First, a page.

Tom Saba, M.D. has had a focus on education and mentorship throughout his career. He is therefore very happy to take on a greater role in the Pediatric Residency program. Tom was born and raised in Montreal, Canada, and completed his undergraduate and medical training at McGill University. He did his Pediatric Residency at the Montreal Children's Hospital and was Chief Resident in 2010-2011. He came to Michigan for his Pulmonary Fellowship, during which he also completed the Medical Education Scholar's Program and published a manuscript on pre-clerkship student shadowing. His current practice is mostly clinical with many weeks on service and a specific focus on ciliary dyskinesia. Tom is hoping that his experience in a different healthcare system, his role as education lead in the Pulmonary division, contribution to the Graduate Medical Education Committee, contribution to the Pediatrics Board Review course, frequent interactions with residents on the floor and medical education scholarship will help him to provide a valuable service to our residents and help them develop into some of the best Pediatricians and sub-specialists in the country. He will have a specific focus on the procedural content specifications.
Assistant Pediatric Residency Program Directors
John P. Schmidt, M.D. - Assistant Pediatric Residency Program Director
Director, Division of Pediatric Hospitalist Medicine
Combined Medicine-Pediatrics Residency, University of Michigan, 2002
M.D., University of Michigan, 1998
John Schmidt, M.D. serves as Assistant Director of Pediatric Education. Dr. Schmidt is a 2002 graduate of our Combined Medicine-Pediatrics Residency Program. He currently serves as Educational Lead for General inpatient Pediatrics and the Director of the Pediatric Hospital Medicine Program. Dr. Schmidt has won numerous accolades for his teaching ability, including the Senior Award, Galen’s Silver Shovel, and Faculty Teaching Award. Dr. Schmidt is heavily involved with resident recruiting, improving inpatient rounding, conference curriculum, and work-hour compliance. He also volunteers as the physician for the Michigan Marching Band.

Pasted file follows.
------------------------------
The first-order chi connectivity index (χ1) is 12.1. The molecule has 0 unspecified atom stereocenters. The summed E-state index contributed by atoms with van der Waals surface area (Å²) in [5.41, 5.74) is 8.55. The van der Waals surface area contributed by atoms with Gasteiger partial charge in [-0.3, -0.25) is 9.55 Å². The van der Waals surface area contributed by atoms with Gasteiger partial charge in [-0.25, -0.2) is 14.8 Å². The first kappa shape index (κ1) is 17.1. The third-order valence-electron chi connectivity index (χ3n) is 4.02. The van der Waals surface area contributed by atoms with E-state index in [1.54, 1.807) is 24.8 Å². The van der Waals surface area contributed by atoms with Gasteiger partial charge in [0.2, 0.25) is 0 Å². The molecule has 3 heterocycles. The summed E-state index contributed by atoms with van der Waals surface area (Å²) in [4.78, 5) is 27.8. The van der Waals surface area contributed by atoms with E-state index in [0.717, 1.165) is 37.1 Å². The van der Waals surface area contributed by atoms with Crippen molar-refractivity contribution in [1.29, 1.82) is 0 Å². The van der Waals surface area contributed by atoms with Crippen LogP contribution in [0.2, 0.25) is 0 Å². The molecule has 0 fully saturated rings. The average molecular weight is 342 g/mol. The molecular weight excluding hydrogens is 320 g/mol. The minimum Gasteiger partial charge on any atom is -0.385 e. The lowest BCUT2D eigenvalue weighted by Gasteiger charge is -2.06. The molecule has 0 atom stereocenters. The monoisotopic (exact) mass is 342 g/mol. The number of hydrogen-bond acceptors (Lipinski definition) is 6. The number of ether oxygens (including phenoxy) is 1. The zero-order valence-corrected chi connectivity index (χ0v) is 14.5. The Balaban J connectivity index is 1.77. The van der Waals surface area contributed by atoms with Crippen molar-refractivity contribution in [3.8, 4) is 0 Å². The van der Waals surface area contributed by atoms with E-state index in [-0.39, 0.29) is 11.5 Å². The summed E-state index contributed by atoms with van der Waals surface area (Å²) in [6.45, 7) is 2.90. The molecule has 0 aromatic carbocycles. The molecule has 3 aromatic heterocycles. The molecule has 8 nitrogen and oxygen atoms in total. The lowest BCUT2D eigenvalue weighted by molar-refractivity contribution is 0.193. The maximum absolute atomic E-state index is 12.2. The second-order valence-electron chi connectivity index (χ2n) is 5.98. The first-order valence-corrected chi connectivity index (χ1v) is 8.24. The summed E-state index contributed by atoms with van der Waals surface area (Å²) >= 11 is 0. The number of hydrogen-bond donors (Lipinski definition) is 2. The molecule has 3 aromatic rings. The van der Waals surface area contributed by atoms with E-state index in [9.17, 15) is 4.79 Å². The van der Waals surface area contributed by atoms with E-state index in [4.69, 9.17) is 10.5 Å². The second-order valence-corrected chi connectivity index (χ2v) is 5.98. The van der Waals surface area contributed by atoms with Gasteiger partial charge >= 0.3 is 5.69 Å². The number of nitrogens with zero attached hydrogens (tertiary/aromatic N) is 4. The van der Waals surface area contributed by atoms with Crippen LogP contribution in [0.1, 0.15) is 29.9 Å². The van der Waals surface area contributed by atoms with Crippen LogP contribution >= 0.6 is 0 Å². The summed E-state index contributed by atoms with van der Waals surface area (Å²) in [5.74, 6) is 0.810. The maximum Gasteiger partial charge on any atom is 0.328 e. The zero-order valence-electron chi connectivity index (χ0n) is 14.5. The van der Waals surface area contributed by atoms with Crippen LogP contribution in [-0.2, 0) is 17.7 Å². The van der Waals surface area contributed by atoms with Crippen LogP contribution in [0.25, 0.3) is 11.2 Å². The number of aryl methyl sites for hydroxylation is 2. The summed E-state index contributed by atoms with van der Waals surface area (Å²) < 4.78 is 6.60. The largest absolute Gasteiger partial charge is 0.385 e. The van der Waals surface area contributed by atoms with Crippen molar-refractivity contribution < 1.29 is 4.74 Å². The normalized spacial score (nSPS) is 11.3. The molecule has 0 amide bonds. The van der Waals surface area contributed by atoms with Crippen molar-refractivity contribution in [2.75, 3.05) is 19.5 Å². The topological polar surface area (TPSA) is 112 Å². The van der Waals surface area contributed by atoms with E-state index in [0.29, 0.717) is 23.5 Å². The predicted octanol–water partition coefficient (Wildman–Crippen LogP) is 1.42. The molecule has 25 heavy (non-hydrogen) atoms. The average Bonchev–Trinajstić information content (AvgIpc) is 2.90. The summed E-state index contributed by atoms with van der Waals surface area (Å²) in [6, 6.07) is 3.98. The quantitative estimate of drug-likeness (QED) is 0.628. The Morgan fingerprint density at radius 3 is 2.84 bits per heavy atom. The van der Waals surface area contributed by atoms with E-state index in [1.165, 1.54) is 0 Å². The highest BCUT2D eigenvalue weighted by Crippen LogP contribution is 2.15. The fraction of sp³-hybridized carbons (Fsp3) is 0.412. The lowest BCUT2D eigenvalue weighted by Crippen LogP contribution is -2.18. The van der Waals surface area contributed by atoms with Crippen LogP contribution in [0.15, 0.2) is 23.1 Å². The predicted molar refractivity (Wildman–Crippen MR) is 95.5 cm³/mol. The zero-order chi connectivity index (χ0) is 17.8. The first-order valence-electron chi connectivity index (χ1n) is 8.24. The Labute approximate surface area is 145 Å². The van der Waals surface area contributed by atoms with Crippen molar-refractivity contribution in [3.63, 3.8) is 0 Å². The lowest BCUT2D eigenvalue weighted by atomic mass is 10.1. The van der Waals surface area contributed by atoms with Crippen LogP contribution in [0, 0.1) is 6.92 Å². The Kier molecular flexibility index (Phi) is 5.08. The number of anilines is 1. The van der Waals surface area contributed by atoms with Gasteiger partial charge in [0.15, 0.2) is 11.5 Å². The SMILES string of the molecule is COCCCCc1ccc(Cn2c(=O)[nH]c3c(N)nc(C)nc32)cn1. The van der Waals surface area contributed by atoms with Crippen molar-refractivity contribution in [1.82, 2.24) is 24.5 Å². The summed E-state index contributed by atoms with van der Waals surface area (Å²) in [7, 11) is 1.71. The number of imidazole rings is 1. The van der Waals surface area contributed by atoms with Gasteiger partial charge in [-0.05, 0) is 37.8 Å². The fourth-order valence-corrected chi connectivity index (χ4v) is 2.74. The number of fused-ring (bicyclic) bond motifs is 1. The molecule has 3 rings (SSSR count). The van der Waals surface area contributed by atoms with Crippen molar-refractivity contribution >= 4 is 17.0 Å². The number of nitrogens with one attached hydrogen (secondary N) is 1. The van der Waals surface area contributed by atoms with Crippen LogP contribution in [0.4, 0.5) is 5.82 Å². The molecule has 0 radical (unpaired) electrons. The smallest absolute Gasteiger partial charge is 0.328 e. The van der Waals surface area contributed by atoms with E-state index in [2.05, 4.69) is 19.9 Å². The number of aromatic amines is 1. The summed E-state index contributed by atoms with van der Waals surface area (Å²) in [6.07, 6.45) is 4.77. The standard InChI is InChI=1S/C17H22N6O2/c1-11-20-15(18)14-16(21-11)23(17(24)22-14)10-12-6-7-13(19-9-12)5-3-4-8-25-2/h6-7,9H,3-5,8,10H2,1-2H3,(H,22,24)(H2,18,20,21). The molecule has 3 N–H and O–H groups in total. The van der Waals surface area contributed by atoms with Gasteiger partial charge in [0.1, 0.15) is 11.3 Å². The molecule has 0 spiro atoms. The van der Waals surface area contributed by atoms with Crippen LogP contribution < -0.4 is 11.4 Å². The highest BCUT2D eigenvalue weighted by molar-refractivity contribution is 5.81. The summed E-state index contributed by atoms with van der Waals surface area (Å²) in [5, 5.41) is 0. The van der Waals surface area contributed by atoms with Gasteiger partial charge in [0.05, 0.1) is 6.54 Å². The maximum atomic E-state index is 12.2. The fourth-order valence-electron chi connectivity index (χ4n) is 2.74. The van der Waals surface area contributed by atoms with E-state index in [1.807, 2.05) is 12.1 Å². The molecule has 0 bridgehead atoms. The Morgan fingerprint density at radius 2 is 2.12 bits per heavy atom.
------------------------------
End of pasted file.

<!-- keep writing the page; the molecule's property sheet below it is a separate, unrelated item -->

Lauren Helms, M.D. - Assistant Pediatric Residency Program Director, Director of Continuity Clinics
Chief Resident, Pediatrics, University of Virginia, 2008-2009
Pediatric Residency, University of Virginia, 2008
M.D., University of Virginia, 2005
Lauren Helms, M.D. completed medical school, pediatric residency as well as a chief year at the University of Virginia. Her chief year solidified her commitment to stay in academic medicine to continue teaching and mentoring residents and medical students. She joined the University of Michigan General Pediatrics faculty in 2009 as an outpatient general pediatrician at the Briarwood Center for Women, Children, and Young Adults. She is involved in resident recruitment, the humanism in medicine curriculum, and is a quality improvement mentor for the residents in addition to serving as the continuity clinic director for the program. Outside of work she enjoys running, reading, triathlons, and watching her young sons become avid Wolverine fans (though it might be nice if they occasionally cheered for UVA. Go Hoos!)
Pediatric Chief Residents
Marie Pfarr, M.D.
About Me: I’m originally from West Texas and went to a small private liberal arts college, Austin College. I graduated from Texas Tech School of Medicine in Lubbock, TX. I completed a Medicine-Pediatric residency here at Michigan Medicine. As a resident, I had a particular interest in transitional medicine and caring for children and young adult with special healthcare needs. For fun, I enjoy exercising, walking my dog, travelling, and hanging out with friends.
Why I Chose Michigan: I fell in love with the Michigan Medicine-Pediatric program on my interview day. The program was strong and the residents were happy. My four years of residency were nothing short of amazing. I was exposed to diverse clinical cases, learned from fantastic faculty, and made life-long friends. I was thrilled to have the opportunity to stay on as a Pediatric Chief Resident. After my chief residency year, I plan on completing a fellowship in Pediatric Hospitalist Medicine with a special interest in caring for child with special health care needs. Hail to the little victors!